N. MyaskovskyN. Myaskovsky





Myaskovsky - the Russian enigma, by Gregor Tassie

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The forgotten man of Russian music - Nikolay Myaskovsky is making a comeback after many years of neglect. Renowned most of all for writing 27 symphonies; he also composed two concertos,100 art songs, 9 piano sonatas and 13 string quartets; why is it that Myaskovsky’s music is so little known when Russian music is so popular?

Nikolay Yakovlevich Myaskovsky was born on 20 April 1881 in an army garrison near Warsaw the son of a military engineer. The grey and depressing walls of life in a fortress foisted its power upon him, mixed with the early loss of his mother and his elder brother. The trials of his early years imposed on Myaskovsky the characteristics of a reclusive personality with a dislike of the crowd. His aunt who acted as his foster mother proselytized her religious views although she also encouraged a love for music.

In St Petersburg, he heard Tchaikovsky’s Pathetique under the direction of Nikisch in 1896. This experience set him on the course of becoming a composer, against the wishes of his father who wished him to emulate his military career. Among the teachers at Military Engineering College was Cesar Cui, one of the Mighty Handful and he advised Myaskovsky in his musical education. Among his fellow students were poets and musicians, and he imbibed voraciously the ‘Silver Age’ in Russian art. He adored the macabre and grotesque poetry of Zinaida Gippius and set many of her poems to music. Enlisting at the conservatoire in 1906, he studied with Rimsky-Korsakov and Lyadov, a fellow student was the fifteen-year-old Sergey Prokofiev, beginning a life-long friendship. After writing two quartets, and several piano sonatas, in a challenge with Prokofiev he composed a symphony in the summer of 1908. It was Myaskovsky who finished first and revealed his new piece to Glazunov for approval. So much was he pleased that a scholarship was awarded him, however the First symphony would not be heard for five years.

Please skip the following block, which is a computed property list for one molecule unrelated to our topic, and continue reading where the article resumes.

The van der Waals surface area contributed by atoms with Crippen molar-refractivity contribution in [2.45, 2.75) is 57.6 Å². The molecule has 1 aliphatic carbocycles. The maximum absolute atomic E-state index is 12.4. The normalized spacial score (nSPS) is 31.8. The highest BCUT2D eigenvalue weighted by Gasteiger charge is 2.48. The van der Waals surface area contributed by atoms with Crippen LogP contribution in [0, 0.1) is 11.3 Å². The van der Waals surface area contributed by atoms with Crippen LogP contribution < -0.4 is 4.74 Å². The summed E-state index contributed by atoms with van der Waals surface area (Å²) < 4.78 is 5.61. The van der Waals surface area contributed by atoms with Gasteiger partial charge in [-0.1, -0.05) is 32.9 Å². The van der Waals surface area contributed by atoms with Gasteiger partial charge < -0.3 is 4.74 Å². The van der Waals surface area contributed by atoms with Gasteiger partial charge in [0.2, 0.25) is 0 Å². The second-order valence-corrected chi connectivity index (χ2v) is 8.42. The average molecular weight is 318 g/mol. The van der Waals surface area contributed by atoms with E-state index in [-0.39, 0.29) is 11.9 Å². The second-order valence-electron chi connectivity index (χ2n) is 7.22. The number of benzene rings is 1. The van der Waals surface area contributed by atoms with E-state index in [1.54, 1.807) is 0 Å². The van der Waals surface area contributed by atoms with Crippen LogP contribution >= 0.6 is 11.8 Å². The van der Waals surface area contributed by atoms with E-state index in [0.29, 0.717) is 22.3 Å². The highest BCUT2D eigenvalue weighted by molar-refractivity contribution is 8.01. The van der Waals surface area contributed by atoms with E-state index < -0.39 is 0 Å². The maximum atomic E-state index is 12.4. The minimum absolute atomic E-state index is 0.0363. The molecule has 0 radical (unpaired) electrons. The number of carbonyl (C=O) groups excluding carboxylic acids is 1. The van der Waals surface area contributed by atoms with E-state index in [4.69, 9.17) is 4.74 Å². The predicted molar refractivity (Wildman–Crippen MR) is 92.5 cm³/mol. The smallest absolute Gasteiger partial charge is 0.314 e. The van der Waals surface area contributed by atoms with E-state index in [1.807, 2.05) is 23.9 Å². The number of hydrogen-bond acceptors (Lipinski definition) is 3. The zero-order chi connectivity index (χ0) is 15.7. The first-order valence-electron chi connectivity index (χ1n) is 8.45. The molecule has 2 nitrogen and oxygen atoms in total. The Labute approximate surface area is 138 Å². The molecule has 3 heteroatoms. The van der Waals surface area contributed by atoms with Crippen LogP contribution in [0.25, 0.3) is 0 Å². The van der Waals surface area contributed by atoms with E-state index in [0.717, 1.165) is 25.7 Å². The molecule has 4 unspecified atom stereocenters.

Upon graduation in 1911 he made important contacts with the publisher Vladimir Derzhanovsky and Konstantin Saradzhev, an enthusiastic conductor of new music who premiered Stravinsky’s Symphony in E flat.  By 1914 Myaskovsky had written three symphonies, all of which were richly orchestrated with boundless dreamy tunes yet containing uneasy harmonics; his gods were Wagner, Scriabin and Tchaikovsky, and the Third symphony contained a magnificent funeral march and a more complete individual style emerged. Shortly afterwards he was called up and severely wounded at Galicia. The terrible experiences of the fighting remained with him throughout his life; these were reflected often in his dark and sometimes pessimistic music.

Myaskovsky had also become one of Russia’s finest music writers and critics, writing reviews of the new and exciting music of the day. He was the first to recognize Stravinsky’s Firebird and reviewed favourably Richard Strauss and Debussy; calling La Mer ‘the most perfect piece of music in the world’. Initially welcoming the overthrow of the Tsar, he could not accept the terrible brutality of the civil war. The family home was turned into a communal flat and his father was accidently murdered in the Ukraine. He lost his foster mother, several relatives and close friends, and many of his friends went into exile. He was so shocked that nothing more came from his pen for three years, during which he abandoned his opera The Idiot based on Dostoyevsky. The silence was broken by a wave of fresh compositions all quite radical and which proved the precursors to his chef-d'oeuvre – the Sixth symphony.

In 1919 Myaskovsky helped set up the first Composers Union in Moscow long before it was formally established. In the early years of Soviet power he was influential in music publishing, and in 1921 was appointed a professor at the Moscow Conservatoire. Together with his friends Myaskovsky arranged Evenings of Contemporary Music where new compositions were played long before they were heard in public and these gatherings were attended by Klemperer, Abendroth and Walter.  However politics imposed its adverse side when ‘traditional’ composers were openly denounced and many of Myaskovsky’s colleagues lost their positions and several were imprisoned. Myaskovsky was so irate that he and several fellow professors left returning only several years later when ‘normality’ had been re-established. Myaskovsky’s integrity both as a musician and colleague was among the most esteemed aspects in his personality and gained him the wide respect of composers and musicians, Shostakovich took all his newly written works to him. Myaskovsky became recognised as the musical conscience of Moscow.